Today I’m kicking off a new semi-regular feature here on the blog: Interview 5.5.5. The idea is simple – I’ll be talking with some of the best authors writing genre fiction today, posing five questions each on five topics over a period of five days. I’m proud to introduce this new feature with one of my personal favorites, Norman Partridge.
It’s easy to understand why Norman Partridge calls his blog “American Frankenstein.” Take a look at his bibliography – much like the good doctor’s creation, it’s a veritable patchwork of pieces pulled together in one suprisingly cohesive whole. There’s hard-boiled noir, straight-up horror, nonfiction, and even a handful of comics. You may not know what Partridge is going to write next, but when you read it, there’s no doubt who it comes from.
2010 has been a very good year for Partridge. His latest short story collection, Lesser Demons, continues to draw rave reviews (including my own here), and publisher Cemetery Dance is announcing a new collection called Johnny Halloween today. That collection that will contain something Partridge’s fans have been clamoring for in a new prequel to Dark Harvest, the Halloween novel the author himself considers his best work (and a book we’ll be discussing in length later this week).
We’re kicking off our five-day interview with five questions on writing.
BG: What was your “ah-ha” moment when you knew you were meant to be a writer?
NP: As a kid, I read a haunted house story in front of the class. It started with thirteen ghost hunters investigating an old mansion, and it ended as the last one escaped from the place, completely insane with his hair turning white. Of course, his twelve companions had died horrible deaths along the way. When I finished reading, my classmates were sitting there with their mouths open. Then they broke into applause. That was the moment that hooked me on writing — I realized there was power in the pencil and notebook I carried around, and in my imagination, too.
Tell us about the first story you remember writing.
It was probably the haunted house story I mentioned above. The other thing about that one was that a few weeks later our teacher announced a writing contest with prizes for fiction and nonfiction. There was only one rule to the contest: NO HORROR STORIES. Hey, for a kid like me, that was like saying I should write a story with my hands handcuffed behind my back.
Of course, I had an idea the contest was rigged, but I figured a way around it. I didn’t write a story. Instead, I wrote an essay about Tragedy. It was about the Titanic, and it featured people bobbing around like ice cubes in the North Atlantic and images of a haunted ship at the bottom of the ocean. So I got my horror in there, and I won the nonfiction award. I guess that was my first experience with working editorial angles.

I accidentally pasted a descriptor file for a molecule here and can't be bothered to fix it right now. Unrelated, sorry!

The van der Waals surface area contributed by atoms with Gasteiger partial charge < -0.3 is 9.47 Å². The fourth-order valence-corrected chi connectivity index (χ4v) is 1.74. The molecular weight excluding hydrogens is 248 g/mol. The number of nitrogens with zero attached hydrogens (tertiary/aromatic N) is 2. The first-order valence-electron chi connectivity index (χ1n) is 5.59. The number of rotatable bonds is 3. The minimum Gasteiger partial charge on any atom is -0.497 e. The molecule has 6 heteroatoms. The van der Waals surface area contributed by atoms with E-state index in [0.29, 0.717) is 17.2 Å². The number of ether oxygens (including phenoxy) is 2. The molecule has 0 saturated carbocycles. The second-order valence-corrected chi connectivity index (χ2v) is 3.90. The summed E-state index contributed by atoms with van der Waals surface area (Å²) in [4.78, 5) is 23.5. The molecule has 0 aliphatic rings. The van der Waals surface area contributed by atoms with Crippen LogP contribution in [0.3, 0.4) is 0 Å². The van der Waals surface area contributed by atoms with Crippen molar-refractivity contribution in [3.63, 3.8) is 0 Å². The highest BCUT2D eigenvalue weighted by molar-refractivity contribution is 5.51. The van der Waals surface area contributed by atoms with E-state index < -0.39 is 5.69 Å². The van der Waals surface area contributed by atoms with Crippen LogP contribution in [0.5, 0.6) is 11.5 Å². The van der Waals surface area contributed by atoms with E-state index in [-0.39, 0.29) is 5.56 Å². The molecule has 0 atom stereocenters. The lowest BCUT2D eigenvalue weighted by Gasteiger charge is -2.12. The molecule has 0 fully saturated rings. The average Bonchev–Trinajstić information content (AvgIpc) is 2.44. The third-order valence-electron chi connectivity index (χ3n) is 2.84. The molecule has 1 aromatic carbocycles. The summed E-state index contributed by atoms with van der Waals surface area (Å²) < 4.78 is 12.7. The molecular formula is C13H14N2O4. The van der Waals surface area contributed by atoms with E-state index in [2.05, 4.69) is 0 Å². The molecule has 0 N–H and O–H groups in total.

What kind of writing schedule do you keep? Do you have any “rituals” that you follow when it comes to your work?
My wife and I have a new baby daughter, so the truth is that I write when that little girl lets me. She grabs a nap, I grab the keyboard. As far as rituals, I talk about my finishing routine in the afterword to my new short story collection, Lesser Demons. One thing I didn’t mention is that I’m only comfortable writing at my own desk. I can’t work anywhere else. I come from a family of railroaders, and I’ve got an old Southern Pacific desk from the thirties that my stepdad liberated when one of the depots closed down. Darn thing’s roughly the size of a Smart Car and probably weighs about the same. It’s got a big spring-loaded panel in one drawer that was built to hold a typewriter. The spring is as big around as my wrist, and that panel could knock you cold if it clipped your chin while you were raising it. Hey, I love that. A guy who writes the kind of stuff I do should have a desk that’s a little dangerous.
Do you have certain themes you like to explore, or do those reveal themselves when the work is done?
Most of my stories include a gut-check moment. Life rears back and kicks the characters in the teeth, and then it’s a matter of watching them react. Sometimes things work out, sometimes they don’t. But there’s generally a point where the characters have to walk through a fire if they’re going to make it. I don’t necessarily set out to do that, nor am I unaware of that tendency while I’m working, but that’s one direction my creative compass tends to chart again and again.
How extensively do you rewrite? What kind of surprises have you found in rewriting?
I actually love rewriting. That’s where I’ve got a chance to set things right, though sometimes it’s like hunting for a piece of a jigsaw puzzle that doesn’t exist — which makes it especially sweet when you do manage to churn it up in your imagination. I just wish rewriting worked in real life, and I could have the same opportunity for do-overs. Now that would be something special.
Coming on Day Two: Short Stories vs. Novels